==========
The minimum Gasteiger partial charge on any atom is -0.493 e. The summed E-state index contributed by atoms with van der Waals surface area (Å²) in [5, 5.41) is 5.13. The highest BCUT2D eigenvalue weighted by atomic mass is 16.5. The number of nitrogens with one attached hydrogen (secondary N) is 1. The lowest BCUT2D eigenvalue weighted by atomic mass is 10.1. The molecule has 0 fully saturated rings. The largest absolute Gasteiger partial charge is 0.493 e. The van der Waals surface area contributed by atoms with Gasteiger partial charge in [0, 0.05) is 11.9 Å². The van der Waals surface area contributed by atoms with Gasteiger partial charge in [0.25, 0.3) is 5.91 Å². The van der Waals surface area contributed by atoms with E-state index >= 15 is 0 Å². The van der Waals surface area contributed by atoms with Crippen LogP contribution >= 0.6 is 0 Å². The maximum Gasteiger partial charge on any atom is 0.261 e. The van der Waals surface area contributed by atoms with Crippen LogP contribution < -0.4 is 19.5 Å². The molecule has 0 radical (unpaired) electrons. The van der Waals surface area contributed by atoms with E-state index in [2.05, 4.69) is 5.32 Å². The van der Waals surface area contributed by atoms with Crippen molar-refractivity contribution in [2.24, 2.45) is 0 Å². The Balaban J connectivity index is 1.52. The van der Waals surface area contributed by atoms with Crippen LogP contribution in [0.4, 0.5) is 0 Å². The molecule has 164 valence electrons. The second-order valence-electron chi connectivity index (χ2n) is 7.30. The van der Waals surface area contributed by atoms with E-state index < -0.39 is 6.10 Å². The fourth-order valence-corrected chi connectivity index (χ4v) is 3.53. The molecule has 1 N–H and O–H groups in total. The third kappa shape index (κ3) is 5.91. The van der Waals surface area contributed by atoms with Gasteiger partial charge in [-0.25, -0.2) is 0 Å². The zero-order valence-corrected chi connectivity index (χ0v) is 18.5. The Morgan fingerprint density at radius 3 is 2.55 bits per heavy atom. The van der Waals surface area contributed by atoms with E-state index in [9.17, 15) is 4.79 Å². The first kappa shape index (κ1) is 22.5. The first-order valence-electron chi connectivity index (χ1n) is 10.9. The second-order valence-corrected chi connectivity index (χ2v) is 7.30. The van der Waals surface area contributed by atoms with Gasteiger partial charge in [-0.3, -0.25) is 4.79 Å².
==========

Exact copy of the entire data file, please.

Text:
The minimum Gasteiger partial charge on any atom is -0.493 e. The summed E-state index contributed by atoms with van der Waals surface area (Å²) in [5, 5.41) is 5.13. The highest BCUT2D eigenvalue weighted by atomic mass is 16.5. The number of nitrogens with one attached hydrogen (secondary N) is 1. The lowest BCUT2D eigenvalue weighted by atomic mass is 10.1. The molecule has 0 fully saturated rings. The largest absolute Gasteiger partial charge is 0.493 e. The van der Waals surface area contributed by atoms with Gasteiger partial charge in [0, 0.05) is 11.9 Å². The van der Waals surface area contributed by atoms with Gasteiger partial charge in [0.25, 0.3) is 5.91 Å². The van der Waals surface area contributed by atoms with E-state index >= 15 is 0 Å². The van der Waals surface area contributed by atoms with Crippen LogP contribution >= 0.6 is 0 Å². The maximum Gasteiger partial charge on any atom is 0.261 e. The van der Waals surface area contributed by atoms with Crippen LogP contribution < -0.4 is 19.5 Å². The molecule has 0 radical (unpaired) electrons. The van der Waals surface area contributed by atoms with E-state index in [2.05, 4.69) is 5.32 Å². The van der Waals surface area contributed by atoms with Crippen molar-refractivity contribution in [2.24, 2.45) is 0 Å². The Balaban J connectivity index is 1.52. The van der Waals surface area contributed by atoms with Crippen LogP contribution in [0.4, 0.5) is 0 Å². The molecule has 164 valence electrons. The second-order valence-electron chi connectivity index (χ2n) is 7.30. The van der Waals surface area contributed by atoms with E-state index < -0.39 is 6.10 Å². The fourth-order valence-corrected chi connectivity index (χ4v) is 3.53. The molecule has 1 N–H and O–H groups in total. The third kappa shape index (κ3) is 5.91. The van der Waals surface area contributed by atoms with Gasteiger partial charge in [-0.25, -0.2) is 0 Å². The zero-order valence-corrected chi connectivity index (χ0v) is 18.5. The Morgan fingerprint density at radius 3 is 2.55 bits per heavy atom. The van der Waals surface area contributed by atoms with E-state index in [9.17, 15) is 4.79 Å². The first kappa shape index (κ1) is 22.5. The first-order valence-electron chi connectivity index (χ1n) is 10.9. The second-order valence-corrected chi connectivity index (χ2v) is 7.30. The van der Waals surface area contributed by atoms with Gasteiger partial charge in [-0.3, -0.25) is 4.79 Å².